Britain’s economy shrank by the most in 300 years in 2020 amid the fallout from the coronavirus pandemic but has avoided a double-dip recession, according to official figures.
The Office for National Statistics said gross domestic product (GDP) fell by 9.9% in 2020 as no sector of the economy was left unscathed by lockdown and plummeting demand during the pandemic. It was the biggest fall in annual GDP since the Great Frost of 1709.
However, the latest figures showed the economy has narrowly avoided a double-dip recession, with growth of 1% in the final quarter of the year.
Looser Covid restrictions in the run-up to Christmas enabled GDP to grow by 1.2 in the month of December, following a 2.6% fall in November.
Good morning from London. This is Ben Quinn picking up the global liveblog and continuing to bring you coverage of global developments as well as news here in the UK.
With days before Britain’s hotel quarantine policy for incoming travellers come into force the scheme is coming under fires as travellers were left unable to book rooms.
In other moving developments, political representatives, healthcare unions and the general public have been taking time to consider and react to plans, set out on Thursday, for a wholesale reorganisation of the National Health Service (NHS) in England, which will centralise power in ministerial hands.
It’s also a day of grim economic news, as people in Britain wake up to the news that the UK has suffered its worst annual slump on record, with the economy contracting almost 10% last year amid the pandemic.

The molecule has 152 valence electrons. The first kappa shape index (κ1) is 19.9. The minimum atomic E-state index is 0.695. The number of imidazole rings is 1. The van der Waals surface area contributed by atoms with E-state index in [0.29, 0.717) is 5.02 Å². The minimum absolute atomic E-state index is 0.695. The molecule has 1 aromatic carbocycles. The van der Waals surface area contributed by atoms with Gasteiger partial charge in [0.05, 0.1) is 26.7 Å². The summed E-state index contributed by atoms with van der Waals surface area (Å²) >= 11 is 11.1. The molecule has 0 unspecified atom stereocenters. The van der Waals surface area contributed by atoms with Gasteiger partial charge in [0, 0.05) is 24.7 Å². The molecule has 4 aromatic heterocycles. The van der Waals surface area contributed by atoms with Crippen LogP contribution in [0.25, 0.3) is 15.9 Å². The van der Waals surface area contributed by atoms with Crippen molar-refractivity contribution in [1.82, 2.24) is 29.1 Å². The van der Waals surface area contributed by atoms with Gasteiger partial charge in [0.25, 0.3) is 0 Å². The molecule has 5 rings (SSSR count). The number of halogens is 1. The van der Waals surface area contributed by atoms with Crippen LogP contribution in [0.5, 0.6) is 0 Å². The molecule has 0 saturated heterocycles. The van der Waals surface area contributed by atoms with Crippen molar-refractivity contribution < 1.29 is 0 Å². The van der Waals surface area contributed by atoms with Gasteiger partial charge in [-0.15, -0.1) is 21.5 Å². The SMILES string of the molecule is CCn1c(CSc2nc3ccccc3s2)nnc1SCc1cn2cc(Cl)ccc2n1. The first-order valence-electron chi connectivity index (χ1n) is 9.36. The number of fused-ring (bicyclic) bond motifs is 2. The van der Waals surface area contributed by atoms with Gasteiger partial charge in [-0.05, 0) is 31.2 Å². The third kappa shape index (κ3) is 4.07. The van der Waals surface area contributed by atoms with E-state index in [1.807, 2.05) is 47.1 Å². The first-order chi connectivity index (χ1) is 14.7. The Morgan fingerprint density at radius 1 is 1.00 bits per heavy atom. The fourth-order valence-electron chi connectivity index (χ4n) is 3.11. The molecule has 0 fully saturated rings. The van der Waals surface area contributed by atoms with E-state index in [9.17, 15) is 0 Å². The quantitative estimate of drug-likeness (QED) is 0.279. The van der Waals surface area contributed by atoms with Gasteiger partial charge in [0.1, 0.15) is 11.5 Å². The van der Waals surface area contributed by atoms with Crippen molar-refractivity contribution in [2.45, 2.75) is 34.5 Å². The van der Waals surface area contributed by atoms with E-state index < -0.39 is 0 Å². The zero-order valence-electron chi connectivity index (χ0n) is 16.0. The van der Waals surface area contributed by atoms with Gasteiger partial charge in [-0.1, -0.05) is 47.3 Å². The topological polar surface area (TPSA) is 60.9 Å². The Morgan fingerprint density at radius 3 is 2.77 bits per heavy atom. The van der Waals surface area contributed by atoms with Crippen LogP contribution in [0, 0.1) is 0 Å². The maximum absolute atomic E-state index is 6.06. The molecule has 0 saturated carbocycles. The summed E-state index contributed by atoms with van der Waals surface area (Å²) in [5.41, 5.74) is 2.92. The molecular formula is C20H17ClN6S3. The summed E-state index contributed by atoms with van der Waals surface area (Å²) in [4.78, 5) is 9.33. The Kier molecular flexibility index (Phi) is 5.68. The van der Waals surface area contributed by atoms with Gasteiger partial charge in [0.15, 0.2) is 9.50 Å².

The Office for National Statistics reports that over the year 2020 as a whole, GDP contracted by 9.9%, “marking the largest annual fall in UK GDP on record.” My colleague Graeme Wearden is covering that in detail on his business live blog.
Scheduled events over the day ahead include (local times):
• 9.30am: weekly survey of social impacts of Covid-19 published by the Office for National Statistics (ONS_
• Noon: weekly Covid-19 UK infection survey from the ONS
• 1215pm: Welsh government press conference and Scottish government Covid briefing.
More than 40% of staff at the UK’s biggest care home provider have still not received vaccinations, 10 days after the government’s deadline to have provided first jabs to all care home workers and residents.
HC-One, which provides 20,000 beds across 329 homes in the UK, told the Guardian its latest figures showed 64% of its staff had been offered the vaccine and 7% declined it.
It said the reasons staff had not been offered vaccines varied across the country and that “the continuing rollout is up to the organisers”.